Instead of starting with empirical data, he started with a classical economic model following very simple economic principles. Start with the aggregate supply function:. Lucas assumes that Y n has a unique value. Note that this equation indicates that when expectations of future inflation or, more correctly, the future price level are totally accurate , the last term drops out, so that actual output equals the so-called "natural" level of real GDP. This means that in the Lucas aggregate supply curve, the only reason why actual real GDP should deviate from potential—and the actual unemployment rate should deviate from the "natural" rate—is because of incorrect expectations of what is going to happen with prices in the future.
This differs from other views of the Phillips curve, in which the failure to attain the "natural" level of output can be due to the imperfection or incompleteness of markets, the stickiness of prices, and the like. In the non-Lucas view, incorrect expectations can contribute to aggregate demand failure, but they are not the only cause. To the "new Classical" followers of Lucas, markets are presumed to be perfect and always attain equilibrium given inflationary expectations.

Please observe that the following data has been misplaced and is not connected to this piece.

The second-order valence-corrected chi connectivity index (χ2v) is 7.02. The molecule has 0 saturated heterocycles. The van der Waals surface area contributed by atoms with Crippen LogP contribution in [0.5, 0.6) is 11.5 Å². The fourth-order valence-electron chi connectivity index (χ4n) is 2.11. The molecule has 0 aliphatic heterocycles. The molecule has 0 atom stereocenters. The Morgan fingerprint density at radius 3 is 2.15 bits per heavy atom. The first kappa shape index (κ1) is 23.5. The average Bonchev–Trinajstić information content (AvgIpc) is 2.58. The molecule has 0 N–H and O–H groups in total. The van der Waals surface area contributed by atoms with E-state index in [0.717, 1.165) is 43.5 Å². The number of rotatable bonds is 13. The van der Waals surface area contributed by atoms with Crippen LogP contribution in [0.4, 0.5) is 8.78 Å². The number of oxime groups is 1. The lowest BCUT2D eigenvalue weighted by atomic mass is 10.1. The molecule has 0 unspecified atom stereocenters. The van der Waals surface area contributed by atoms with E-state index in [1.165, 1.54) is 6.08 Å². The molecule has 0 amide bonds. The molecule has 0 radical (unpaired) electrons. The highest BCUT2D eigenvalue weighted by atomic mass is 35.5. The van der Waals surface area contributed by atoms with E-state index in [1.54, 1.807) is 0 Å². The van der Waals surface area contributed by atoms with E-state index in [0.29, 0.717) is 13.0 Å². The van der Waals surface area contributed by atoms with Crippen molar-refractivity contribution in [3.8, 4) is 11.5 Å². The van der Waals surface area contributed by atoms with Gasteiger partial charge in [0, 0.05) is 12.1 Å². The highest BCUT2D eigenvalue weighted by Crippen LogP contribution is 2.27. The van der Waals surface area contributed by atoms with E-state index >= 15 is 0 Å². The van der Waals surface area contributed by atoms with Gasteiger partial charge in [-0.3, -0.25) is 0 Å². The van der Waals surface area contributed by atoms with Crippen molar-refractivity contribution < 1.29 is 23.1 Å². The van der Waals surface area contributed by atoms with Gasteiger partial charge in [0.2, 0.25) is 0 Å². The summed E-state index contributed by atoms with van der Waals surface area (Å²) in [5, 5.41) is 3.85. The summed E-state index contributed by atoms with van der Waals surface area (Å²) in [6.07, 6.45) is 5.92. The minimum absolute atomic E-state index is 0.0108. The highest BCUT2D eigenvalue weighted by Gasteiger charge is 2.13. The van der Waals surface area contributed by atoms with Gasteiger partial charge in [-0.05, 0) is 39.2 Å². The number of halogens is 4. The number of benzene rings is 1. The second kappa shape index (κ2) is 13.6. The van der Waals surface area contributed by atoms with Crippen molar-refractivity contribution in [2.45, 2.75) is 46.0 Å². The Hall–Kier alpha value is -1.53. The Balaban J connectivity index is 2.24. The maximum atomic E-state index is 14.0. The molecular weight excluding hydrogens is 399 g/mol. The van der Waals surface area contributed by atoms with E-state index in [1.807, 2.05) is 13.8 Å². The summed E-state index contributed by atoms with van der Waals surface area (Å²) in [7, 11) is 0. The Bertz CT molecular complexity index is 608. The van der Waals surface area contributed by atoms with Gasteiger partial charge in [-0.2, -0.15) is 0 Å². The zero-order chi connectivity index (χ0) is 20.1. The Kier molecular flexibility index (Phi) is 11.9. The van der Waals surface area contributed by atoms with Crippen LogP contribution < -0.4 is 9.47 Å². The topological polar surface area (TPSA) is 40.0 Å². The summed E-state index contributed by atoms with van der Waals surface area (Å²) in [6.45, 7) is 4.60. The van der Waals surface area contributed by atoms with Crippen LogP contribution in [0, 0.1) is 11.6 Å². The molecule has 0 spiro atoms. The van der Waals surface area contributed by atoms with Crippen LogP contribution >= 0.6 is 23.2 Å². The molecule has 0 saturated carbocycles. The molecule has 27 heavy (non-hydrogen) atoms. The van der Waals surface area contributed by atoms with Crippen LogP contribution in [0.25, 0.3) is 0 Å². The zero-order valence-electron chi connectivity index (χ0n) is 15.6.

There is also a negative relationship between output and unemployment as expressed by Okun's law. In the s, new theories, such as rational expectations and the NAIRU non-accelerating inflation rate of unemployment arose to explain how stagflation could occur. The latter theory, also known as the " natural rate of unemployment ", distinguished between the "short-term" Phillips curve and the "long-term" one.
The short-term Phillips Curve looked like a normal Phillips Curve, but shifted in the long run as expectations changed. In the long run, only a single rate of unemployment the NAIRU or "natural" rate was consistent with a stable inflation rate. The long-run Phillips Curve was thus vertical, so there was no trade-off between inflation and unemployment. Edmund Phelps won the Nobel Prize in Economics in in part for this work. However, the expectations argument was in fact very widely understood albeit not formally before Phelps' work on it.
In the diagram, the long-run Phillips curve is the vertical red line. The NAIRU theory says that when unemployment is at the rate defined by this line, inflation will be stable. However, in the short-run policymakers will face an inflation-unemployment rate tradeoff marked by the "Initial Short-Run Phillips Curve" in the graph. Policymakers can therefore reduce the unemployment rate temporarily, moving from point A to point B through expansionary policy.
However, according to the NAIRU, exploiting this short-run tradeoff will raise inflation expectations, shifting the short-run curve rightward to the "New Short-Run Phillips Curve" and moving the point of equilibrium from B to C. Thus the reduction in unemployment below the "Natural Rate" will be temporary, and lead only to higher inflation in the long run. Since the short-run curve shifts outward due to the attempt to reduce unemployment, the expansionary policy ultimately worsens the exploitable tradeoff between unemployment and inflation.